Can “low calorie”-oil enhance the secretion of incretin hormones with beneficial effects on diabetic patients?
When the human body digests dietary fat (triacylglycerol), hormones from the intestine called incretins are released from the small intestine. These hormones stimulate insulin release and inhibit food intake. The mechanism for the fat-induced incretin release involves the generation of 2-monoacylglycerol (2-MAG), which is generated when triacylglycerol is digested into smaller parts. This 2-monoacyglycerol attaches to a receptor protein in the intestine called “G protein-coupled receptor 119 (GPR119)”, and activation of GPR119 causes the intestinal cells to release the incretins.
The two incretin hormones are called GLP-1 (Glucagon-like-peptide 1) and GIP (glucose-dependent insulinotropic polypeptide) and they both have the ability to decrease blood sugar levels in a glucose-dependent manner by enhancing the secretion of insulin. Thus, enhanced incretin release has beneficial effects on diabetic patients. However, dietary fat intake may promote weight gain and should therefore be restricted in patients with obesity.
“C4-dietary oil” (with the chemical name 1,3-di-butyryl-2-oleoyl glycerol) was designed by researchers from University of Copenhagen as a 2-MAG-generating fat type, which was expected to be a good stimulator of incretin release in humans while providing less calories than the same amounts of common triglycerides, e.g. olive oil.
In the study from University of Copenhagen blood hormone levels were measured during 180 minutes after intake of three different light meals: a) 19 g olive oil plus 200 g grated carrot, b) 10.7 g C4 dietary oil (the designed oil mentioned above) plus 200 g grated carrot and c) 200 g grated carrot alone, respectively, in 13 overweight patients diagnosed with type 2 diabetes (T2D). Theoretically, both oil meals, either olive oil or C4-dietary oil, should result in formation of 7.7 g 2-OG during digestion. The carrot meal functioned as a control meal without dietary fat.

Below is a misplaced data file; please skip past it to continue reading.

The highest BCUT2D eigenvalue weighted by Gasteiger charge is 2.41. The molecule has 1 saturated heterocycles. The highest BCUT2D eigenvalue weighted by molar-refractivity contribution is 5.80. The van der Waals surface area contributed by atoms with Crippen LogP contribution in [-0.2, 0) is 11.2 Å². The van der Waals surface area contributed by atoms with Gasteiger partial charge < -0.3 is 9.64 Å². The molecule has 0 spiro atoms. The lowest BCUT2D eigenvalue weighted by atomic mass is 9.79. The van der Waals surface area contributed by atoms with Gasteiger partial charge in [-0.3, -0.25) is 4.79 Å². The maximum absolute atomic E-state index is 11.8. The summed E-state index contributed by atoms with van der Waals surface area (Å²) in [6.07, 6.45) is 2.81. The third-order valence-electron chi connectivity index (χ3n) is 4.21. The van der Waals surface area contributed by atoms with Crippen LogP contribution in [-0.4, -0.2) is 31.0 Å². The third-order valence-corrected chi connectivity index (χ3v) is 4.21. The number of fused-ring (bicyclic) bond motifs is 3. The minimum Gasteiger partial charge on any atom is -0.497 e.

After intake, both olive oil and C4-dietary oil resulted in significantly higher blood levels of both glucagon-like peptide-1 (GLP-1) and glucose-dependent insulinotropic polypeptide (GIP) compared to carrot meal. Blood levels for GLP-1 and GIP were statistically similar for C4-dietary oil and olive oil, although olive oil resulted in a higher peak value for GIP than C4-dietary oil.
The conclusion of the study was that the C4-dietary oil enhanced secretion of the incretin hormones (GLP-1 and GIP) to almost the same extent as olive oil, but had a much lower caloric content. Thus, C4-dietary oil is more effective as incretin releaser than olive oil per unit of energy and may be useful as substitution for high energy triglycerides.
Mette Johannsen Mandøe 1,3, Harald Severin Hansen 2, Jens Juul Holst 1,3
1The Novo Nordisk Foundation Center for Basal Metabolic Research, Faculty of Health and Medical Sciences, University of Copenhagen, Copenhagen, Denmark
2Department of Drug Design and Pharmacology, Faculty of Health and Medical Sciences, University of Copenhagen, Copenhagen, Denmark
3Department of Biomedical Sciences, Faculty of Health and Medical Sciences, University of Copenhagen, Copenhagen, Denmark
Comparing olive oil and C4-dietary oil, a prodrug for the GPR119 agonist, 2-oleoyl glycerol, less energy intake of the latter is needed to stimulate incretin hormone secretion in overweight subjects with type 2 diabetes.
Mandøe MJ, Hansen KB, Windeløv JA, Knop FK, Rehfeld JF, Rosenkilde MM, Holst JJ, Hansen HS
Nutr Diabetes. 2018 Jan 12